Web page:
COLUMBUS — The playoff era of Big Ten football is still in its adolescence, but there is no doubt Ohio State is the adult in the room.
Saturday at high noon, the No. 4, Big Ten East Division-winning Buckeyes will go after their fourth straight league title when they take on Northwestern, winner of the West, at Lucas Oil Stadium in downtown Indianapolis. Get to Indy, the phrase Ohio State uses to break down after every practice, has come true again — and for the second straight year there appears to be a berth in the College Football Playoff final four hanging in the balance.
Regardless, playing for a fourth straight league title would is still remarkable, indicative of a program that is at the least the consistent talk of its neighborhood. There’s no doubt in captain Jonathon Cooper’s mind why it is so.
“If I could put it down on one word, that would be the brotherhood,” Cooper said. “It’s hard to describe unless you’re in it. And obviously a lot of players throughout the years, from J.T. Barrett to Raekwon McMillan to Terry McLaurin to Parris Campbell – all these guys throughout the years have talked about the brotherhood, and it’s real.
“We do this for each other, we don’t do it just for ourselves or personal accolades. When you actually go out there and play for the guy next to you and not just for yourself, you play harder, you play better. I feel like that is why Ohio State has had the success that it’s had the past four years, because of the brotherhood.”
Senior linebacker Baron Browning seconded Cooper’s theory.
“You just hit the nail on the head, the brotherhood,” Browning said. “We just cherish each other. There’s nothing I wouldn’t do for my brother. Just the way coach [Ryan] Day and our coaches, the love that we have for one another – it sounds kind of simple to say, but I guess you just have to be a part of it to understand, the love we have for one another.
“Just not letting down the guy next to you. We take a lot of pride in that, day in and day out.”
That’s why, he said, they have been able to weather the body blows thrown at them as a team repeatedly in this strangest of years for college football.
“Everything we went through this year, we went through together,” Browning said. “We never wavered. We never broke apart. Coach Day always kept us together and we just kept getting stronger and stronger as a team and as a position unit.”
The seven captains have led the way within the team, and junior tight end Jeremy Ruckert said there has been one voice especially that has caught his ear.
“I don’t know if he’s stepped up, he’s always been a leader, but as far as on the offensive side of the ball you didn’t really hear much of Coop until this year,” Ruckert said. “He’s stepped into that role of being, like, the team’s leader. He wears the Block O jersey … and he’s just been vocal with the whole team, not just the defense.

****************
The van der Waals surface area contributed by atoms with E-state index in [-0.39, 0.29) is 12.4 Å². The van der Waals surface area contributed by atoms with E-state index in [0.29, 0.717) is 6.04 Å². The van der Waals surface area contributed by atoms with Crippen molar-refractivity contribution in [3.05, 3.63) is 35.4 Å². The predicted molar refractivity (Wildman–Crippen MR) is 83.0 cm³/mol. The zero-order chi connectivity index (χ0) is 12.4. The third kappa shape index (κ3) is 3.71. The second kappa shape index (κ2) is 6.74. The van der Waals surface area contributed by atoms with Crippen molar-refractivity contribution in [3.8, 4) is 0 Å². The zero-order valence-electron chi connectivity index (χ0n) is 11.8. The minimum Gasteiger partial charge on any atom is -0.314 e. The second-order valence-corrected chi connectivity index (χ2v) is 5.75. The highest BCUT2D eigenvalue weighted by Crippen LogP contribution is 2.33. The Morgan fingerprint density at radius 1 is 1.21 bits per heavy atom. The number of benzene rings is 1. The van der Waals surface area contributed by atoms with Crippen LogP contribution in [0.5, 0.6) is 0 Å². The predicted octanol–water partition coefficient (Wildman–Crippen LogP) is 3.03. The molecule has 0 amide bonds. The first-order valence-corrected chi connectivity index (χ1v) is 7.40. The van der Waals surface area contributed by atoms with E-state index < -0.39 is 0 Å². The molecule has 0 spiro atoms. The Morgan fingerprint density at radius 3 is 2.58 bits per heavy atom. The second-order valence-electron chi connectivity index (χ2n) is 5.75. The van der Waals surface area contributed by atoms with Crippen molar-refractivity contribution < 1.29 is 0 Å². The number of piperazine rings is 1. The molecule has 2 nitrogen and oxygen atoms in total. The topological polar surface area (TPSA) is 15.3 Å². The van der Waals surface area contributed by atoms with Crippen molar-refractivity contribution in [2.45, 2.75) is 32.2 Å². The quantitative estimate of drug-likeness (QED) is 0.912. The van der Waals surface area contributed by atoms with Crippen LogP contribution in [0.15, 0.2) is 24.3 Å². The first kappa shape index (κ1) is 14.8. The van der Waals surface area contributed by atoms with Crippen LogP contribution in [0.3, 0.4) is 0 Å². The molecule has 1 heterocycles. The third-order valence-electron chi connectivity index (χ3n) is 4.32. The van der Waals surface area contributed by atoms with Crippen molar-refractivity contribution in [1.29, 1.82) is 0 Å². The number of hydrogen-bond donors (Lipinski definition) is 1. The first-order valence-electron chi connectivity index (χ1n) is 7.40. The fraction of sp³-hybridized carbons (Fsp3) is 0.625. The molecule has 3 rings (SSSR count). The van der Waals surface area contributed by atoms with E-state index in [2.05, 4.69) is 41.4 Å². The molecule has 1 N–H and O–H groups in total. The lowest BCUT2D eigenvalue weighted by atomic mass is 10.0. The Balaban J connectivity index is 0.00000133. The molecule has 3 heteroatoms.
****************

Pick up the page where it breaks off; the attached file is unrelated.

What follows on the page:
“You really feel his energy, you feel how much passion he has for this team, for this city — it’s very strong — and how important it is to him. You feel that energy and you want to rally behind the guy. With all he’s given to this program, and all the years he’s been here, he’s just poured so much blood, sweat and tears here, you kind of feel his energy.”
That’s just one brick in the wall. Growing up in the program, Ruckert said, the brotherhood becomes “stronger and stronger every day” the longer players are in the program.
“As you play more you really feel what it’s like to be out there with your brother, leaning on them, them leaning on you,” Ruckert said. “It’s definitely grown a lot since I’ve been here. I love each and every guy on this team, and would do anything for them.
“The experience on the field and the experience off the field in the weight room and workouts and everything, it just builds stronger and stronger every day you’re here. That’s why you feel those guys like Justin Hilliard, Coop and all those guys, you feel how much they’ve put into this program, and as you get older you start to appreciate that even more.”
One stout season begets another, and the winning becomes attractive for those who want to join. Certainly it attracted cornerback Shaun Wade four years ago from Jacksonville, Fla. He saw how Ohio State, after a blip in 2011, was back to lording over the Big Ten under Urban Meyer, just as it had under Jim Tressel the first 10 years of the century. Now it’s aiming at a fourth straight Big Ten title and second under Day.
“It’s where it is because we’re winners,” Wade said. “This program is built on winning, that’s what I believe. That’s the reason why I came here. I won four states [titles] in high school, so I’m trying to make it four Big Tens now.
“We’re winners here, and everybody’s close. We compete. … We’re brothers, but at the end of the day we’re going to compete, like if you’re my little brother and we’re fighting, we’re going to compete. That’s one thing that we have, a trait that we have.”
Brothers fight, then brothers hug.
And so it goes for Ohio State.